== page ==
“No, I meant here, with you.” Curious, Payton peered over and saw a distinguished-looking couple in their early sixties heading in their direction.
J.D. made the introductions. “Payton, these are my parents, Preston and Evelyn Jameson.” He gestured to Payton and her mother. “Mom, Dad, this is Payton Kendall and her mother, Lex Kendall. Payton is a coworker of mine; she works in the same group as me.”
With a formal air, J.D.’s father stepped forward to shake Payton’s hand. He was tall, like his son, had salt-and-pepper hair, and looked very dignified in his gray tweed sport coat and wire-rimmed glasses.
“So you’re a lawyer as well, Ms. Kendall?” he inquired.
“Yes, Judge,” she said, shaking his hand. “It’s a pleasure to meet you.” As a member of the legal profession, it was indeed an honor for her to meet the Honorable Preston D. Jameson of the Seventh Circuit Court of Appeals.
Judge Jameson gave her a slight nod, as if to acknowledge her acknowledgment of his judicial status. He had a stern demeanor, Payton noticed, which struck her as being very unlike his son. There were lots of words she could use to describe J.D.—no comment on whether any of them would be particularly complimentary—but “stern” would not be among them.
Payton turned next to Evelyn Jameson, and the first thing she noticed was a pair of brilliant blue eyes. J.D.’s eyes.
The startling familiarity of those eyes was immediately overshadowed, however, by the second thing Payton noticed about J.D.’s mother: the beige suede car coat she was wearing that had—oh, lord—a sable fur collar.
Payton shook her hand. “It’s nice to meet you, Mrs. Jameson. Could you excuse me for one second?”
She spun around to her mother and whispered quietly. “If you let the coat slide, I’ll give up dairy for a week.”
Lex gave her a look that was 100 percent pure motherly reassurance. “Of course, Sis, if it’s that important to you. Make it a month.”
Quintessential Lex Kendall.
“Fine,” Payton hissed softly. “Just be polite.”
Lex snickered, stealing a glance at the Jamesons. “Don’t worry, I know how to deal with people like this. They look exactly like your father’s parents, the first time I met them.”
Payton blinked, shocked. Her father had money? This was the first she had heard of any such thing.
But she tabled that discussion and held her breath as she watched her mother introduce herself to J.D.’s parents. Lex was pleasant enough but—it never failed—still Lex.
“Nice coat,” she told J.D.’s mother. “I have two just like it at home.”
Evelyn smiled politely. “Oh, I don’t think so,” she replied, somehow managing to sound both condescending and genteel. “This is a Christian Lacroix, you know.”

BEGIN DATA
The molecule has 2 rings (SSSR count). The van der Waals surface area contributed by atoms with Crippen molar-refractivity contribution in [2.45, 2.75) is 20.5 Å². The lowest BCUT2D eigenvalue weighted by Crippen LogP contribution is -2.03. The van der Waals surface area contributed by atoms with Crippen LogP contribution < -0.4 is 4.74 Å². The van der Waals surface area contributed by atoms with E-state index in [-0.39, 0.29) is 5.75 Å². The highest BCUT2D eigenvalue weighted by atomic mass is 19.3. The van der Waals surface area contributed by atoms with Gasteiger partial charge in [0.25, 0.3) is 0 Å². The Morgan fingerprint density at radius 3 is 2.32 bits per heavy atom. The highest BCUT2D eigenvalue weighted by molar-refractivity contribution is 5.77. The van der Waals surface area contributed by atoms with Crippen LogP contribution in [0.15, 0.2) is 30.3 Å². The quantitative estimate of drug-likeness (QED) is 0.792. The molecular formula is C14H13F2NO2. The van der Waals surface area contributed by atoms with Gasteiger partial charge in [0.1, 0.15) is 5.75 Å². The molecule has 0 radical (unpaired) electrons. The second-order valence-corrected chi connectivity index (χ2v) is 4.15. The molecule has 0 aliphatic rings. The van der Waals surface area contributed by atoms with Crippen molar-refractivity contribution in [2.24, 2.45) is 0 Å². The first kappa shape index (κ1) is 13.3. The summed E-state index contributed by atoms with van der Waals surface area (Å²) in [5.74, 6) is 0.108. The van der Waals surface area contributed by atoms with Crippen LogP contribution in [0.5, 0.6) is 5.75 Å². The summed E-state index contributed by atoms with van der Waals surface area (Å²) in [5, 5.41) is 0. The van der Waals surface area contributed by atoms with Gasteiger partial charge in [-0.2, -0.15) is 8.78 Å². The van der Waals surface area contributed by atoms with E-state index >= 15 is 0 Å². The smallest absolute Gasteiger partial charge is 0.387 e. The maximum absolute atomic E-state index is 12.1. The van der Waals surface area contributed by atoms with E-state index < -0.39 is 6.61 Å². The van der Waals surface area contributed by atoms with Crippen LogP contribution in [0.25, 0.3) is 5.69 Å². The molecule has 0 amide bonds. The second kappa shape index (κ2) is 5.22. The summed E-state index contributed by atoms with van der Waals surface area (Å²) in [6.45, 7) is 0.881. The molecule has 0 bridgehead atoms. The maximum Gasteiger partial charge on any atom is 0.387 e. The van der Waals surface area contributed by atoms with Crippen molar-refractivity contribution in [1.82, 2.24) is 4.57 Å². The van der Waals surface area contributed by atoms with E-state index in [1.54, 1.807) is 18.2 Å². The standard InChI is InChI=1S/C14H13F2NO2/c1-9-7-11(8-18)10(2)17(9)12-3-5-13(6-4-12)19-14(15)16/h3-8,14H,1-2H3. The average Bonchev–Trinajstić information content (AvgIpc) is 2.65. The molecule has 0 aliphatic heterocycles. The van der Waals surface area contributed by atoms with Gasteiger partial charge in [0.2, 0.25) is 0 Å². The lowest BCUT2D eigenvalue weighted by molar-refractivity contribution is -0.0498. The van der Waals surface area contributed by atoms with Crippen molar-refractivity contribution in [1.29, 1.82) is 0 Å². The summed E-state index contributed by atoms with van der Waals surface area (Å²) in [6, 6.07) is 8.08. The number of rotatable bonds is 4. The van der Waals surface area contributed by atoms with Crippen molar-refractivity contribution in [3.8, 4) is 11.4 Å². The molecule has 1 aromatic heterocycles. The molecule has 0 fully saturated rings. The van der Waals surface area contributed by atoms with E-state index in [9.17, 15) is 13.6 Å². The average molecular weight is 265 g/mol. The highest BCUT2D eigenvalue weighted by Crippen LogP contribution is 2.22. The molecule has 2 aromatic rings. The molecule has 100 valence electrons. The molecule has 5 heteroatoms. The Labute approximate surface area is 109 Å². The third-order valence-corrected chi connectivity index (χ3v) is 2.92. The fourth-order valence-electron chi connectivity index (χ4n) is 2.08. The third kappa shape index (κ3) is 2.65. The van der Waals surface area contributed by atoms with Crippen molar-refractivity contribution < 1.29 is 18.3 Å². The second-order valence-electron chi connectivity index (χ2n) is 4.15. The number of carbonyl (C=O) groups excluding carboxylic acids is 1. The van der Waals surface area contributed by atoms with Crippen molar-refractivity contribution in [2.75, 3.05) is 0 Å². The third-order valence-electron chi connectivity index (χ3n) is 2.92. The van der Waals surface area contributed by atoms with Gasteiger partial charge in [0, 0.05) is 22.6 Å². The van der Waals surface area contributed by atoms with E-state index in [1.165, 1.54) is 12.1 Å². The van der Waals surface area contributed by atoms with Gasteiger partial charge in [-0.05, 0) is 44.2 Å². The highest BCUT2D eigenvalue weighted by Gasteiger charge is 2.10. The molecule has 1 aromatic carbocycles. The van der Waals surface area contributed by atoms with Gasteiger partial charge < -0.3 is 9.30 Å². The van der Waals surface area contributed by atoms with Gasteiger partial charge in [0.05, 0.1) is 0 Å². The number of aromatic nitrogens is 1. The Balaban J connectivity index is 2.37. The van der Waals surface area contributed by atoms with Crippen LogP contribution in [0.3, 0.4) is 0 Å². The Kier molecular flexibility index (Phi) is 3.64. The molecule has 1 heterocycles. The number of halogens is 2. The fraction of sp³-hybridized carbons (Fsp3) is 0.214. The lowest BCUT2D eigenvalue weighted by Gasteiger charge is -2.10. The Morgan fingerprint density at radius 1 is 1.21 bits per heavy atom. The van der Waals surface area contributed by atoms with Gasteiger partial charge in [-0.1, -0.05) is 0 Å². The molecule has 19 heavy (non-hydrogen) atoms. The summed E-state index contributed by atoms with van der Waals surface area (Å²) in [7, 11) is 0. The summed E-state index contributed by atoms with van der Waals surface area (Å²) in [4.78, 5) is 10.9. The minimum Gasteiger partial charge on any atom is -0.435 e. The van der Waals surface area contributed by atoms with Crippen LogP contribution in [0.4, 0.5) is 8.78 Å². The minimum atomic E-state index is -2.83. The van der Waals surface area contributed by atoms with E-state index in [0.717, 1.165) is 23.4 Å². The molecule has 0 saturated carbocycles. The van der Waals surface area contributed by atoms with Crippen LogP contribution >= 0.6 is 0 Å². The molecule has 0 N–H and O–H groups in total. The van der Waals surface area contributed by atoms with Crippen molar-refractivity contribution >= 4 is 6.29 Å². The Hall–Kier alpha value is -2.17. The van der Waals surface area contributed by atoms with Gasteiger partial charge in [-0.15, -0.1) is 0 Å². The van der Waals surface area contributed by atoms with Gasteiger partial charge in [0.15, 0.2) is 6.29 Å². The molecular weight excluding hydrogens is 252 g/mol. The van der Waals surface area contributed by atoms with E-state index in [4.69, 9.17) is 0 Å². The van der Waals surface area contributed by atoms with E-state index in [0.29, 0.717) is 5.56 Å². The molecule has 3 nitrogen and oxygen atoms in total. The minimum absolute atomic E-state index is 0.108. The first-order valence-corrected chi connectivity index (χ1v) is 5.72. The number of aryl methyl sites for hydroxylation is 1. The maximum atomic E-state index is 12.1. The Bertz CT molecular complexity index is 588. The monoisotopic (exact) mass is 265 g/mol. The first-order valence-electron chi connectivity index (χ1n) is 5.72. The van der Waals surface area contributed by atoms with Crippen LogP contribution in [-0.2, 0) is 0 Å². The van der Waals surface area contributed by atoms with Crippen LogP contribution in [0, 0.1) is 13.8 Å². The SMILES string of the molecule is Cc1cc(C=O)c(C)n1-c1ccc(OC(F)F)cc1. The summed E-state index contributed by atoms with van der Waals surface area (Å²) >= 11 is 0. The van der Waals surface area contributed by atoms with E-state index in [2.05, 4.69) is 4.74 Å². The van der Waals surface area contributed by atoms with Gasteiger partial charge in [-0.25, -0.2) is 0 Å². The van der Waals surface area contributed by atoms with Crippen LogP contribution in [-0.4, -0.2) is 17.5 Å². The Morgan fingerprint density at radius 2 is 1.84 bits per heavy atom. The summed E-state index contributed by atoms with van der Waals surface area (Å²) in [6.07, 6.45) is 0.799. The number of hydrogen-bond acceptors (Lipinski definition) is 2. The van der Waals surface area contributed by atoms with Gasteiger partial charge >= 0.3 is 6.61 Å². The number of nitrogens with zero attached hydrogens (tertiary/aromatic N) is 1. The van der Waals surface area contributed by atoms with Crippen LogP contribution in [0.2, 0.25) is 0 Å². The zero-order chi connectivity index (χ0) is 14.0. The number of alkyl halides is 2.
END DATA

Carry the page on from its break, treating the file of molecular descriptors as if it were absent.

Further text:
Payton stifled a laugh. Ah, J.D. was right. Suddenly things had become much clearer. She heard a voice, low in her ear.
“You don’t have to say it out loud; I already know what you’re thinking.”
She looked over her shoulder to see J.D. standing next her. “You think you know me so well.”
“I do,” he said, still speaking so that their parents couldn’t hear.
“Then what am I thinking now?” Payton asked coyly. Wait—was she flirting? No. Yes. To be determined.
“You’re thinking that out of all the brunches in the city, you had to pick the same one as me,” J.D. said.
Payton couldn’t help but smile at that. She had a view of their parents, and she watched as her mother—undoubtedly on yet another diatribe—took off one of her animal-cruelty-free clogs and held it up to Evelyn Jameson. J.D.’s mother looked pained.
“Close. I was thinking that if I knew we were going to pick the same brunch, I would’ve had that third mimosa before our parents met.”
J.D. turned in the direction of their parents and eyed the scene with amusement. “There’s always the bar off the lobby.”
J.D. studied her for a moment. “Actually . . . I was thinking I might have to sneak off to the bar myself.”
Now it was Payton’s turn to study him. Was that an invitation? Hard to tell. “That does sound tempting,” she said, figuring that answer worked either way.
“Tempting,” J.D. repeated.
Then his gaze fell to her lips.
Payton suddenly felt a hand on her shoulder, interrupting them. She glanced over and saw her mother’s pointed look.
“We don’t want the food to get cold, Sis.” Lex gestured to the box of food for the unhoused people.
Payton nodded. “Yes.” She glanced up at J.D. “We should get going.”
J.D. nodded. “Of course. I’ll see you tomorrow, then.”
Payton murmured a quick good-bye to J.D.’s parents, then left the restaurant with her mother. When they got outside, she handed the ticket to the valet.
She and her mother waited in front of the hotel, neither of them saying a word. Finally, Lex broke the ice.
“Do you want to tell me what that was all about?”
“He’s just a coworker, Mom.”
“Why have you never mentioned that my father had money?” Payton asked.
Lex shrugged. “I don’t know. I didn’t think it was relevant, I guess.”
Payton didn’t buy her mother’s nonchalance. “Did that have anything to do with why you two never married?”